Five Lessons Learned

Small Business Weatherization

Unlocking Energy Efficiency in Massachusetts.

In all, the pilot program engaged 242 small businesses throughout the state, leading to annual savings of 964,316 pounds of carbon dioxide, 55,832 kWh of electricity, and 68,119 therms of natural gas. These improvements in energy efficiency yielded financial savings for customers as well, achieving $116,764 annually and $1,591,938 of savings for our customers.

In Massachusetts, small businesses represent 97 percent of commercial and industrial energy customers and 40 percent of energy use in the state, yet they are underserved by the Mass Save program. To address this problem, CET used an Innovate Energy Efficiency Grant from the Massachusetts Department of Energy Resources (DOER) to conduct a pilot program with small business customers.

5 key takeaways from the pilot that we learned about small business weatherization: 

1. No-cost assessments and enhanced incentives

Many small business owners agreed to weatherization plans/ audits due to the no-cost assessments and enhanced incentives. Additionally, once educated on energy usage of natural gas systems, customers were more receptive to the program. The primary reasons owners declined were due to time and misconceptions or skepticism about the Mass Save program and audits.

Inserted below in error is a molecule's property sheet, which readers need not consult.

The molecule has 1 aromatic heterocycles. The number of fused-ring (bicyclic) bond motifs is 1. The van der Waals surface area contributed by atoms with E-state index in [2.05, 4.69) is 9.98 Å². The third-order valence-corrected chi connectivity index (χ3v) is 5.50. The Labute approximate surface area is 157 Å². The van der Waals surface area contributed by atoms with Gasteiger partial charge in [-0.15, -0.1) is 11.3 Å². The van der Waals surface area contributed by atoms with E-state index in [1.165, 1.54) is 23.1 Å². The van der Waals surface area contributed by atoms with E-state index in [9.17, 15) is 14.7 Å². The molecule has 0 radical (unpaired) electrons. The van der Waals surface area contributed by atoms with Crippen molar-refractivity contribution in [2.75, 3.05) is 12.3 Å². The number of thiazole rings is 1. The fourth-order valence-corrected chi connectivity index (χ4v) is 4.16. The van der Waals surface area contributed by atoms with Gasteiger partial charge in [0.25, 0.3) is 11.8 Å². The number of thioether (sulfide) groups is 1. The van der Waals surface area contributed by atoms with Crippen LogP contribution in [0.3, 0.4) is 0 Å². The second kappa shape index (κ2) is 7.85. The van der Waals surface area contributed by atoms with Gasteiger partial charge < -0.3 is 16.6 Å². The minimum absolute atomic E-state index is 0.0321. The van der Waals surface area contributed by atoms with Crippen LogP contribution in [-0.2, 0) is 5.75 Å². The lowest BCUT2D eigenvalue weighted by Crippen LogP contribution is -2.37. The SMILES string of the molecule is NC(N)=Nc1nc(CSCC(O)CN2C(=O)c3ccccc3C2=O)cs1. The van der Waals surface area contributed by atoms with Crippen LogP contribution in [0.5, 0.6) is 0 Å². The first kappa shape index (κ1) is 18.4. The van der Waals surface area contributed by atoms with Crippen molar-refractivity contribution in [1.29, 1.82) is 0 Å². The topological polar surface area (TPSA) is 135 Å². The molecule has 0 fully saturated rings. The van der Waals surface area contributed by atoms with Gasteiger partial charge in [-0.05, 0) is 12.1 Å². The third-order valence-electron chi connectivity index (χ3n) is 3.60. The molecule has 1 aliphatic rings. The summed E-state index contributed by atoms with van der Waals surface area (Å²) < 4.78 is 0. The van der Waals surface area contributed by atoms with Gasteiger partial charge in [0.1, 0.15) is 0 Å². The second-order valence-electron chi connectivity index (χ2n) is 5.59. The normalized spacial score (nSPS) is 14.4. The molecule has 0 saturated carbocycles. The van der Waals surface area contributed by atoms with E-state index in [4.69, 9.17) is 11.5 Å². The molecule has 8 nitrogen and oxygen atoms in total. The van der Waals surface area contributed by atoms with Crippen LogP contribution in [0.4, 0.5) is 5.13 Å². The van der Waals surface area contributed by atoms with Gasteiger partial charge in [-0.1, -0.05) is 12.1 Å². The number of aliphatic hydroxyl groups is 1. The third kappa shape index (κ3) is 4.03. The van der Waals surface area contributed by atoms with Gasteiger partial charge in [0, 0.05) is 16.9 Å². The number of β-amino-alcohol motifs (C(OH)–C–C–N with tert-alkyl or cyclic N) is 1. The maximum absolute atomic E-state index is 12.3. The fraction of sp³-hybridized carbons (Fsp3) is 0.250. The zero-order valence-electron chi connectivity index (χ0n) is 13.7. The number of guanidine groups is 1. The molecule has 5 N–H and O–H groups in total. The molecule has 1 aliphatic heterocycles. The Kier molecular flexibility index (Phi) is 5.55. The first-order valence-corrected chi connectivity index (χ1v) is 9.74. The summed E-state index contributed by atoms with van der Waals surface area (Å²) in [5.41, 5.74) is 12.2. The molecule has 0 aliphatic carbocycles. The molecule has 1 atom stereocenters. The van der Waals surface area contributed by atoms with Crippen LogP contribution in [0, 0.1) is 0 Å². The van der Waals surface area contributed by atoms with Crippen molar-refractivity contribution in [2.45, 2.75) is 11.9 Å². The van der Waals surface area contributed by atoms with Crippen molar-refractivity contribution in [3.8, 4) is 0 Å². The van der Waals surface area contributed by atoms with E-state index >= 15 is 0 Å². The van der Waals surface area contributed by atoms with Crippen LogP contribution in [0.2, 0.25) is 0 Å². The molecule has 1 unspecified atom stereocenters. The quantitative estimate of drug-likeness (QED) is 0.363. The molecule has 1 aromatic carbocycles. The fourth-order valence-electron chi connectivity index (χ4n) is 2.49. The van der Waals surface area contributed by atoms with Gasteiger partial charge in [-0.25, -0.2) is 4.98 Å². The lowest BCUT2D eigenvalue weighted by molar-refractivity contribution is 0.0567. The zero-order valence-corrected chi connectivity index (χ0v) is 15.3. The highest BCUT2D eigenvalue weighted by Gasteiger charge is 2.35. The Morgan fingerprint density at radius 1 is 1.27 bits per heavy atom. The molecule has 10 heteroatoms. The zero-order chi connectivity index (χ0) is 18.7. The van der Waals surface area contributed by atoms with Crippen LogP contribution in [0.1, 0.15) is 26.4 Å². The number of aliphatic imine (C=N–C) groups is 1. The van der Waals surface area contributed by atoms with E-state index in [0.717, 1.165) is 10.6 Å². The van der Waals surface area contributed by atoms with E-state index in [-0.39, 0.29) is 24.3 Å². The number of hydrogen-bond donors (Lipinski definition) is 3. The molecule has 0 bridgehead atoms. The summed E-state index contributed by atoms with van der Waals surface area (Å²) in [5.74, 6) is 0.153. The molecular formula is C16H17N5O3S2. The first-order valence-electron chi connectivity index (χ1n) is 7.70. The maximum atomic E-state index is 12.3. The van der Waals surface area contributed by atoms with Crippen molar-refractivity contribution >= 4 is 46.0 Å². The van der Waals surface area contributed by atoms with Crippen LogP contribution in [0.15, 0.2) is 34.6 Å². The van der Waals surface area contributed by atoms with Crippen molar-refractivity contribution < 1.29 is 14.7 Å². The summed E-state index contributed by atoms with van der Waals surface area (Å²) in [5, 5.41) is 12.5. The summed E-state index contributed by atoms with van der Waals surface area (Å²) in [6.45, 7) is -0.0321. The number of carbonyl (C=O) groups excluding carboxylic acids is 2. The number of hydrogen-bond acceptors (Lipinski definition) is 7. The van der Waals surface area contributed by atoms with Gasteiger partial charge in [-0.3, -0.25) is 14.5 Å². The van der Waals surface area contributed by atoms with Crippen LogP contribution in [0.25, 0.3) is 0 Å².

2. Having a facilitator greatly increased the success rate

of weatherization projects. This is critical for businesses that are too small for dedicated facility managers. CET facilitated saved time by connecting all the stakeholders, leading the sales process, and managing the project. This proved to be more beneficial than the Customer Directed option, which contractors indicated was more difficult to complete projects under. 

3. The partnership between the weatherization contractors and CET was successful

in identifying customers through the mutual sharing of leads. This allowed CET to offer energy-saving, non-weatherization options to customers already scheduled with weatherization contractors directly, resulting in a seamless customer service experience.

4. For the pilot, CET created an energy savings modeling tool

to calculate energy savings, incentive levels, and project costs to provide small business owners with on-the-spot information to make efficient and informed decisions on next steps. Using the tool shortened the sales lifecycle, increased the number of projects, and was well-received by both customers and contractors. 

5. With small businesses operating in older buildings,

CET and weatherization contractors frequently identified roadblocks that halted or increased the costs of the weatherization project. To address the issue, some utility partners agreed to provide incentives for roadblock remediation (e.g., knob and tube remediation, venting, damming, intumescent paint for spray foam) on the condition that the project still passed the baseline benefit-cost ratio (BCR) test. 

Innovative Energy Efficiency Report: Increasing weatherization in Massachusetts small business

Ashley Muspratt1 and Jon Blair2
Center for EcoTechnology, 2Ipswich Electric Light Department

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